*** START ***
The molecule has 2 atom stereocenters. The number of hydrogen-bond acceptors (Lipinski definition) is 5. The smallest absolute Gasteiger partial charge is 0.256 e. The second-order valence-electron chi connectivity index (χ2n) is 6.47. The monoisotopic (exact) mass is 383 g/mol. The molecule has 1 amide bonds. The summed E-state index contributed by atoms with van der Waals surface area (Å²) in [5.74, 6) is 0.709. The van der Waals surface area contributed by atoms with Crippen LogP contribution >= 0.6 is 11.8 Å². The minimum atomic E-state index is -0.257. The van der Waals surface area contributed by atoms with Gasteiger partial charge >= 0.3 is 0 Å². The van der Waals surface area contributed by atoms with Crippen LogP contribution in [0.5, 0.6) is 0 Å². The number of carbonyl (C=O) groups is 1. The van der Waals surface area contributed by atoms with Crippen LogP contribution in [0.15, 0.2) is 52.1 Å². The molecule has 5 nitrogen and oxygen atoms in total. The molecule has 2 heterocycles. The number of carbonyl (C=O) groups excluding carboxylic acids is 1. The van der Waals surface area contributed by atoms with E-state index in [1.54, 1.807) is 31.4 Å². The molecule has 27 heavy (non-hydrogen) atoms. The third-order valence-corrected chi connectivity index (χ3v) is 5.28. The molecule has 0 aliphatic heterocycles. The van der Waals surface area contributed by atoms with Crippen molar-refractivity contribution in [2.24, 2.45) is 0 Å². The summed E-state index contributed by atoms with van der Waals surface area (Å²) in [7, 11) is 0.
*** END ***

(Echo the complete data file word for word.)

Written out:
The molecule has 2 atom stereocenters. The number of hydrogen-bond acceptors (Lipinski definition) is 5. The smallest absolute Gasteiger partial charge is 0.256 e. The second-order valence-electron chi connectivity index (χ2n) is 6.47. The monoisotopic (exact) mass is 383 g/mol. The molecule has 1 amide bonds. The summed E-state index contributed by atoms with van der Waals surface area (Å²) in [5.74, 6) is 0.709. The van der Waals surface area contributed by atoms with Crippen LogP contribution >= 0.6 is 11.8 Å². The minimum atomic E-state index is -0.257. The van der Waals surface area contributed by atoms with Gasteiger partial charge >= 0.3 is 0 Å². The van der Waals surface area contributed by atoms with Crippen LogP contribution in [0.5, 0.6) is 0 Å². The number of carbonyl (C=O) groups is 1. The van der Waals surface area contributed by atoms with Crippen LogP contribution in [0.15, 0.2) is 52.1 Å². The molecule has 5 nitrogen and oxygen atoms in total. The molecule has 2 heterocycles. The number of carbonyl (C=O) groups excluding carboxylic acids is 1. The van der Waals surface area contributed by atoms with E-state index in [1.54, 1.807) is 31.4 Å². The molecule has 27 heavy (non-hydrogen) atoms. The third-order valence-corrected chi connectivity index (χ3v) is 5.28. The molecule has 0 aliphatic heterocycles. The van der Waals surface area contributed by atoms with Crippen molar-refractivity contribution in [2.24, 2.45) is 0 Å². The summed E-state index contributed by atoms with van der Waals surface area (Å²) in [7, 11) is 0.